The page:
Paper No. 2
Presentation Time: 1:15 PM


LESTER, Alan, Dept. of Geological Sciences, University of Colorado, UCB 399, Boulder, CO 80309,

Over 200 years separate the seminal discoveries of a universe with immense size and an earth of exceptional antiquity. By the late 17th century, the distances to even the nearest stars were understood to be enormous. In contrast, not until the late 19thcentury did scientists become convinced that earth history required not just several thousand years, but most likely hundreds of millions, if not billions, of years.

A persistent, albeit erroneous, standard canon of popularized science history frames religion and science as antagonistic, with religion having restrained both the spatial and temporal dimensions of the universe, but with a markedly tighter grip on its age. Fueled by early social commentaries and by modern-day religious fundamentalism, “Conflict Theory” has not held up to serious historical scrutiny; in fact, during the period of scientific emergence in Western Europe, religion was simply one of many cultural influences.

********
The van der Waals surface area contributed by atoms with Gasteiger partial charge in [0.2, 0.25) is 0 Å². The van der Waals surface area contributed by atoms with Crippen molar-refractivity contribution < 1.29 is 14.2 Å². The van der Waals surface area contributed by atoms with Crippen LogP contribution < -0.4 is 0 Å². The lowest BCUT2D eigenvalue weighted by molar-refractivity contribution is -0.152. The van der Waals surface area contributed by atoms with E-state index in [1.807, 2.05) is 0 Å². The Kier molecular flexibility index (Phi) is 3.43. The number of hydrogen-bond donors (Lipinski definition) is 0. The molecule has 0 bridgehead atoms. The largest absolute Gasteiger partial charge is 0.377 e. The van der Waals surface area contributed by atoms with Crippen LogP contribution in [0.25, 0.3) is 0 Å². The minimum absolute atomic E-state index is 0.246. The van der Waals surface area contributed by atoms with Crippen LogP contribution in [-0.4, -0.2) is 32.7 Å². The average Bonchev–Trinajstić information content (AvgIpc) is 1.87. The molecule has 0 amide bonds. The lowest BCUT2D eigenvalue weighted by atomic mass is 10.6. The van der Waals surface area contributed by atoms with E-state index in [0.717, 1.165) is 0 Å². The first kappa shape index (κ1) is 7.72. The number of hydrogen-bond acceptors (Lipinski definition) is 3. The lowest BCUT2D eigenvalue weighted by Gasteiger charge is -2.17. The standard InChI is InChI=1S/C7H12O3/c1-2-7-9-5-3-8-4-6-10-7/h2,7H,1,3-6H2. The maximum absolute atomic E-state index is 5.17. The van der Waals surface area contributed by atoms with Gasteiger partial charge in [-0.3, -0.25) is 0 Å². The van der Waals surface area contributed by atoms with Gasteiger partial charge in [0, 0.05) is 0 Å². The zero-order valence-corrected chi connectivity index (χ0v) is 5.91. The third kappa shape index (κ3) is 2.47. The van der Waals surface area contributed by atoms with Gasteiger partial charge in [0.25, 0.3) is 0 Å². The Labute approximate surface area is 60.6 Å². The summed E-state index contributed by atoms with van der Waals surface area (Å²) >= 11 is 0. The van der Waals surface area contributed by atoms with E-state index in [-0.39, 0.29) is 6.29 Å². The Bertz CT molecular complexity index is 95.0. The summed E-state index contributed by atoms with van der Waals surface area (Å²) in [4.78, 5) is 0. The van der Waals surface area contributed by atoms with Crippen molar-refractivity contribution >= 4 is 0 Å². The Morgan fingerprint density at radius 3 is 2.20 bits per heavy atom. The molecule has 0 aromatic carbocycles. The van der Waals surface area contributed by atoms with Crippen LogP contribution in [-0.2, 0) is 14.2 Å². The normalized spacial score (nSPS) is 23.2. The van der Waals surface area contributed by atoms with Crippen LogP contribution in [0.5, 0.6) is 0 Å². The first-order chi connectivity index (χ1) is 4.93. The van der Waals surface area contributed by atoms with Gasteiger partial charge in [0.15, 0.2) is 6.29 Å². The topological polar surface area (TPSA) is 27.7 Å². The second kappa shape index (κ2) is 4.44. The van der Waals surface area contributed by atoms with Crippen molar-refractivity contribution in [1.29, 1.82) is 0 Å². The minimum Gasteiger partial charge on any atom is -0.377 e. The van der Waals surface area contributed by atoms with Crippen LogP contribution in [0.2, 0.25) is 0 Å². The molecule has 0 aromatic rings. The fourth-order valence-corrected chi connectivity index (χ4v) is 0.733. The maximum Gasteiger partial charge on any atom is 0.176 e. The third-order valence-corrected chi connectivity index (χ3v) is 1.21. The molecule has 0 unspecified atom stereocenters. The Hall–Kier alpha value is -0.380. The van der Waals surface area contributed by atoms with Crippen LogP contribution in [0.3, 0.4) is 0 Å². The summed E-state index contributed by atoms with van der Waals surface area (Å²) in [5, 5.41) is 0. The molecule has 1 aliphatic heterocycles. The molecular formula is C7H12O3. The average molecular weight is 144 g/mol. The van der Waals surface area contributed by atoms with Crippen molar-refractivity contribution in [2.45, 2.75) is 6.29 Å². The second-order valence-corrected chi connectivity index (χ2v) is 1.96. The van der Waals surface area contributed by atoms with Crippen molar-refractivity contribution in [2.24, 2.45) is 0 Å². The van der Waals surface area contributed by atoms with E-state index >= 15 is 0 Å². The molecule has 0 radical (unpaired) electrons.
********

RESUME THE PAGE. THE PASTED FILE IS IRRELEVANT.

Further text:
A more historically accurate explanation for the lag in discovering Deep Time involves two interrelated factors: 1) The rise in quantification and usage of precisely measured time, and 2) the application of mechanistic philosophy to earth process. Together, these influences transformed the 18th century descriptive and dominantly ahistorical “sciences of the earth” into a discipline capable of interpreting earth’s past.

By the late 18th century, the mechanical clock had moved from its origins in church towers and town squares, into people’s homes and their pockets. It not only generated a public perception of time as highly measurable (literally quantized into hours, minutes, etc.), but the device itself became a symbol of mechanization and a metaphor for universal laws, e.g. the “clock-work universe.” The integration of measured time into the cultural consciousness generated an increase in antiquarian and horological pursuits; ultimately encouraging inquiry into earth’s origins. Combined with the success of the mechanistic philosophy, rocks and fossils, by the late 19th century, could finally be used to force a radically new interpretation of earth’s age.